The Department of Homeland Security (“DHS”) seeks public comment on “specific existing significant DHS rules” that DHS should consider modifying, streamlining, expanding, or repealing. This notice and request for comment is in response to “Executive Order 13563 (“the Order”), “Improving Regulation and Regulatory Review.” The Order aims to make regulatory programs “more effective or less burdensome in achieving . . . regulatory objectives.” In addition, the Order requires “each Executive Branch agency” to generate a plan to “periodically review . . . existing regulations” to decide if any regulations should be “modified, streamlined, expanded, or repealed.”
The mission of DHS is to safeguard a homeland that is “safe, secure, and resilient against terrorism and other hazards.” The DHS achieves its mission through the Office of the Secretary and 28 components including: U.S. Citizenship and Immigration Services, U.S. Coast Guard, U.S. Customs and Border Protection, Federal Emergency Management Agency, U.S. Immigration and Customs Enforcement, U.S. Secret Service, and Transportation Security Administration.
DHS’s mission has five main areas of responsibility: prevent terrorism and enhance security; secure and manage our borders; enforce and administer our immigration laws; safeguard and secure cyberspace; and ensure resilience to disasters.
In addition, DHS is responsible for the regulation of: people and goods entering and exiting the United States in order to secure and manage our borders; aviation security, high-risk chemical facilities, and infrastructure protection in order to combat terrorism; administration of immigration and citizenship benefits as well as regulations covering maritime safety and environmental protection; and disaster preparedness, response, and recovery.
DHS’s current solicitation for public input is in accordance with its three-year retrospective review process cycle. Public input will help DHS confirm that its regulations “contain necessary, properly tailored, and up-to-date requirements that effectively achieve regulatory objectives without imposing unwarranted costs.” Public input is critical and essential to driving and focusing DHS’s retrospective review. A nonexhaustive sample list of questions for commenters includes:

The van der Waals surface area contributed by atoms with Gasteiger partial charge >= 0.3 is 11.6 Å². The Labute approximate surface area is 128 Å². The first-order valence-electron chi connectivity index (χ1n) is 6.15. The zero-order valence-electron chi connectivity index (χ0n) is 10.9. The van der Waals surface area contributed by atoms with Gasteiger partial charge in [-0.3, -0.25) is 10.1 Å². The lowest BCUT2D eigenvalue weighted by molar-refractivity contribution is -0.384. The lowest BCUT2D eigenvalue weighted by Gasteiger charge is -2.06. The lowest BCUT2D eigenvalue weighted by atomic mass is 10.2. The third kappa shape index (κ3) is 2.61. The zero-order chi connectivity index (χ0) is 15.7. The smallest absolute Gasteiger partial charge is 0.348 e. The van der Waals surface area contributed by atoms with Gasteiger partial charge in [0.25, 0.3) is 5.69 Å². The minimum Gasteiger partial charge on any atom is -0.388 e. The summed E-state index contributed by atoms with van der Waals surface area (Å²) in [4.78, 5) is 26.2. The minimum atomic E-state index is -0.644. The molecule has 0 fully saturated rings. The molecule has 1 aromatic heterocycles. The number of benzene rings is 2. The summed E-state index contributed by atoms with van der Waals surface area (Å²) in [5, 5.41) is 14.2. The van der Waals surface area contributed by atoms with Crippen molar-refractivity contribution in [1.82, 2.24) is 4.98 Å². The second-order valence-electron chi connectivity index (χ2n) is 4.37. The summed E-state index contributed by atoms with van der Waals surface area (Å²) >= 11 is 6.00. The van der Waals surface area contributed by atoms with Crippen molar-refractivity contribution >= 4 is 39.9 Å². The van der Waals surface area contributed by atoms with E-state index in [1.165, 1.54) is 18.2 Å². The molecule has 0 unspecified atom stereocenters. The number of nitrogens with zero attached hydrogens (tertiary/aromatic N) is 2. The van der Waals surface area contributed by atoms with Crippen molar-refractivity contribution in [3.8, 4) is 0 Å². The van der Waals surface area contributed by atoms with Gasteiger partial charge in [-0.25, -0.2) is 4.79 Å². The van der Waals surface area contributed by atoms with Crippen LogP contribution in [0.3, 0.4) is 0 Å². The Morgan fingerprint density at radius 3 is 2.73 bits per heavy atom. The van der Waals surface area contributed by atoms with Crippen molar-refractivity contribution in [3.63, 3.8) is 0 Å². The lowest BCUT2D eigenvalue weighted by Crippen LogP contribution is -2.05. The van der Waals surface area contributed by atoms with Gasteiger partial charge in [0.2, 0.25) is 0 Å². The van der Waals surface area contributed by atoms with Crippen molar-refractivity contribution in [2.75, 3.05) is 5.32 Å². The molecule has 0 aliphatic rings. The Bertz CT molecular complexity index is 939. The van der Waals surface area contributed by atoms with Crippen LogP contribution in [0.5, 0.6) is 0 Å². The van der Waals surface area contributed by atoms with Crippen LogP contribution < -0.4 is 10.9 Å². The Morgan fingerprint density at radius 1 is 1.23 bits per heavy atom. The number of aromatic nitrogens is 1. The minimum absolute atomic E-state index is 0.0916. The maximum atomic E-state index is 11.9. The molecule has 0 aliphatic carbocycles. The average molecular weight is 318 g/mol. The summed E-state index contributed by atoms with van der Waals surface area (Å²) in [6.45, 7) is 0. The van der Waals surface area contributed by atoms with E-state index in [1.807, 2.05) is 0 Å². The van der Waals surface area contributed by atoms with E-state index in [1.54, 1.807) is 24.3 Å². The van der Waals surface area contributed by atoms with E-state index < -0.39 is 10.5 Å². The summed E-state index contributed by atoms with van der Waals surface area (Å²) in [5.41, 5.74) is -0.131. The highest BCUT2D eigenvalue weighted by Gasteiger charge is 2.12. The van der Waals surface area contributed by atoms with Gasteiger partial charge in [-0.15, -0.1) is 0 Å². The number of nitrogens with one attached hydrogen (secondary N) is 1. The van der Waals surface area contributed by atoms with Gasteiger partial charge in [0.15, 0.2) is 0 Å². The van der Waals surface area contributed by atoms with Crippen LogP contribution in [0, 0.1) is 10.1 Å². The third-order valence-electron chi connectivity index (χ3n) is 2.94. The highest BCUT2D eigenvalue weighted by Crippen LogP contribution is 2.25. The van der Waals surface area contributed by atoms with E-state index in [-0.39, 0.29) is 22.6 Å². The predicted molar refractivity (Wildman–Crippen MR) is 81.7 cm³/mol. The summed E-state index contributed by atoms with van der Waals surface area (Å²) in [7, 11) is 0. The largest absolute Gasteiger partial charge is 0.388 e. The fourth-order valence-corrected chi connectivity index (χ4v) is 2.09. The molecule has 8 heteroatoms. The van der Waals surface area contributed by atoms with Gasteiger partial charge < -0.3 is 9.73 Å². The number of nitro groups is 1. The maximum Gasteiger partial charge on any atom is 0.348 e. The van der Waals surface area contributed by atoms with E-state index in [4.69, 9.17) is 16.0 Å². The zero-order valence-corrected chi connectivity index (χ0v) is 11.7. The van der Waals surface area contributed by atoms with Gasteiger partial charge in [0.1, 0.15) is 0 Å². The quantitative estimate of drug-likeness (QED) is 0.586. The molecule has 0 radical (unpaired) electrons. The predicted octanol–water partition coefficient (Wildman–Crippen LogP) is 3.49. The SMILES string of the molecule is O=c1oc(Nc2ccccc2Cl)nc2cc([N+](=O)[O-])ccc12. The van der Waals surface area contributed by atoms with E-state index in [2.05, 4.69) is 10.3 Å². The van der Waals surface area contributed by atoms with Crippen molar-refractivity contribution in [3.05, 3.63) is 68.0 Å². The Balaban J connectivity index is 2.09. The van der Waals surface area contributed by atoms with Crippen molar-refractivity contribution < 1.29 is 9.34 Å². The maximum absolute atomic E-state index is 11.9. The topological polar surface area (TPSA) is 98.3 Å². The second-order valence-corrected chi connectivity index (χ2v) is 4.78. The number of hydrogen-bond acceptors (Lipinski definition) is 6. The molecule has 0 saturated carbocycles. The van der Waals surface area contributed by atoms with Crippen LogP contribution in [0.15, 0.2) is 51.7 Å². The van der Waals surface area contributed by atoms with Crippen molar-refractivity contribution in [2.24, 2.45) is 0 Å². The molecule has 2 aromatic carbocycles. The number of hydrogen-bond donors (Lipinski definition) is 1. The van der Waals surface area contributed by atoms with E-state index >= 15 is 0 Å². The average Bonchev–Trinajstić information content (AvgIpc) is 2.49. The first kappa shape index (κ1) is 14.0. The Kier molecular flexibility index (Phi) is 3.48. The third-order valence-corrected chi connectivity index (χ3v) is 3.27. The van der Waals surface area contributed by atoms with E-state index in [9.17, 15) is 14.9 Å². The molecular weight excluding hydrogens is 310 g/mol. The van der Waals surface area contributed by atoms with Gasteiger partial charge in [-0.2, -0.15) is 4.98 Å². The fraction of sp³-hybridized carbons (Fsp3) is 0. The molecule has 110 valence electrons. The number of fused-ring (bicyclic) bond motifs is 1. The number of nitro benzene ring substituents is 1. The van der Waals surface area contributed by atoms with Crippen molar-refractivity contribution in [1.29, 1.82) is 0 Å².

- Are there regulations that simply make no sense or have become unnecessary, ineffective, or ill advised and, if so, what are they? Are there regulations that can simply be repealed without impairing the Department’s regulatory programs and, if so, what are they?
- Are there regulations that have become outdated and, if so, how can they be modernized to better accomplish their regulatory objectives?
- Are there regulations that are still necessary, but have not operated as well as expected such that a modified, stronger, or slightly different approach is justified?
- Does the Department currently collect information that it does not need or effectively use to achieve regulatory objectives?
- Are there regulations that are unnecessarily complicated or could be streamlined to achieve regulatory objectives in more efficient ways? If so, how can they be streamlined and/or made less complicated?
- Are there regulations that have been overtaken by technological developments? Can new technologies be leveraged to modify, streamline, or do away with existing regulatory requirements?
- Are there any Departmental regulations that are not tailored to impose the least burden on society, consistent with achieving the regulatory objectives?
- How can the Department best obtain and consider accurate, objective information and data about the costs, burdens, and benefits of existing regulations? Are there existing sources of data the Department can use to evaluate the post-promulgation effects of regulations over time?
- Are there regulations that are working well that can be expanded or used as a model to fill gaps in other DHS regulatory programs?
- Are there any regulations that create difficulty because of duplication, overlap, or inconsistency of requirements?
The most helpful input will identify specific regulations and include actionable data supporting the nomination of specific regulations for retrospective review. Commenters should provide, in as much detail as possible:
- an explanation why a regulation should be modified, streamlined, expanded, or repealed;
- pecific suggestions of ways the DHS can better achieve its regulatory objectives;
- specific data that document the costs, burdens, and benefits of existing requirements;
- how DHS can best obtain and consider accurate, objective information;
- data about the costs, burdens, and benefits of existing regulations; and
- whether there are existing sources of data that DHS can use to evaluate the post-promulgation effects of its regulations over time.
Interested parties are invited to comment (including the agency name and identified by docket number DHS-2014-0006) by March 28, 2014, by the following method:
Federal eRulemaking Portal: http://www.regulations.gov. Follow the instructions for submitting comments.
This post was originally published on the legacy ABA Section of Administrative Law and Regulatory Practice Notice and Comment blog, which merged with the Yale Journal on Regulation Notice and Comment blog in 2015.